(Otis Gardo) #17

The key word in the question is revealed!
It is regardless of Time , place or person.
It is a documented record of action ,existence in time allows the opportunity to observe.

Taking into consideration late Bronze Age representatives available, what is the significance of the chronological order of life stated in Genesis 1 in relation to Scientifically observed chronological order of classes .
Plants and all their kind/Phototrophic Bacteria 3.5 billion years ago. Swarms in the Ocean/Great Ordovician Biodiversity Event 485 million years ago. Birds and all their kind/Reptilian Age 252 million years ago. Beasts according to their kind/Mammal 66 million years ago. Man in God’s image/Man (Homo Sapien) 300,000 years ago.
In addition to other correlations, including Genesis 1:9, Waters were gathered in one place in order for dry land to appear, resulting in a supercontinent. Genesis 1 states the presence of water on Proto-Earth, which researchers unexpectedly found in 2017. (Genesis 1 also places sound energy as the first energy to permeate through the Universe and as good a description of Dark Matter that I can imagine).
If these two distinct sources of knowledge correlate, and man received this confirmable knowledge concerning events prior to the existence of man. This evidence of knowledge itself would be living Archeological evidence of Given Knowledge.

(Mark Moore) #18

Moses had help from a series of tablets compiled by the earlier patriarchs of the Bible, which he EDITED into the first 36 chapters of Genesis. This is the “Tablet Theory”. The original version of the Tablet Theory has some weaknesses but a modified tablet theory elegantly resolves a lot of would-be issues with the text.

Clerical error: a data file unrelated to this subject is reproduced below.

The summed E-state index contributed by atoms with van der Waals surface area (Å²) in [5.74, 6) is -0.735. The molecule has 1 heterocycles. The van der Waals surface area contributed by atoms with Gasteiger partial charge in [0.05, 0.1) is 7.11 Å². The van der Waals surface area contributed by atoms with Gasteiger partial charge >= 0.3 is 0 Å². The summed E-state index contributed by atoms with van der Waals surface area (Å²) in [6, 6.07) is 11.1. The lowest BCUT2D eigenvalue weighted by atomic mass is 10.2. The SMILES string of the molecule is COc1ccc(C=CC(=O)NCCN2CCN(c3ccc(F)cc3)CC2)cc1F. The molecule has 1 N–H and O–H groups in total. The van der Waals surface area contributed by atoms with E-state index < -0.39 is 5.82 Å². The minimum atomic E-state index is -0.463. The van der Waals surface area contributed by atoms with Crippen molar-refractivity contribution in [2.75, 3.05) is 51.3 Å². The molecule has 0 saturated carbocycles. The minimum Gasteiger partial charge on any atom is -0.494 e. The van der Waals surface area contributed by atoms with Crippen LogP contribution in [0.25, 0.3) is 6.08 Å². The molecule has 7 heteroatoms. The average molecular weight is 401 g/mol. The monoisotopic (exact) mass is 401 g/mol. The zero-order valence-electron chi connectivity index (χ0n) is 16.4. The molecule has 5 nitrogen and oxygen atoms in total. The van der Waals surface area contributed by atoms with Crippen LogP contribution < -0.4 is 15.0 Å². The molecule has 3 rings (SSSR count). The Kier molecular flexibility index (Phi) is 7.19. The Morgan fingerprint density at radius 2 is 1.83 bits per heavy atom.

(Phil) #19

Interesting how the word “theory” is so loosely used. In science, a theory has to have a great deal of supporting evidence and is written to explain the evidence. I think this would not even meet the requirements of a hypothesis, and would just be a “tablet idea” if in the realm of science. Like with many other words, those differences in definitions are part of problem in the conflict we see played out between science and faith.

(Mark Moore) #20

In Wiseman’s day it was a hypothesis. It was called “The Wiseman Hypothesis”. Since then so much evidence has come in to support it that it is easy to understand why it is now a theory. For example very similar stories to the accounts in Genesis have been discovered which were thought to have been lost even in the time of Jewish exile. If so, how did they get such similar stories? The Tablet Theory is much more reasonable than the Documentary Hypothesis to explain such a finding. They had their own versions of the accounts back from when their ancestors lived in the same region. And of course we find that writing was in use in some places far earlier than we previously believed. Some of it was also mentioned in the video, where subsequent to Wiseman tablets were discovered with a format far more amenable to making sense of the text in Genesis.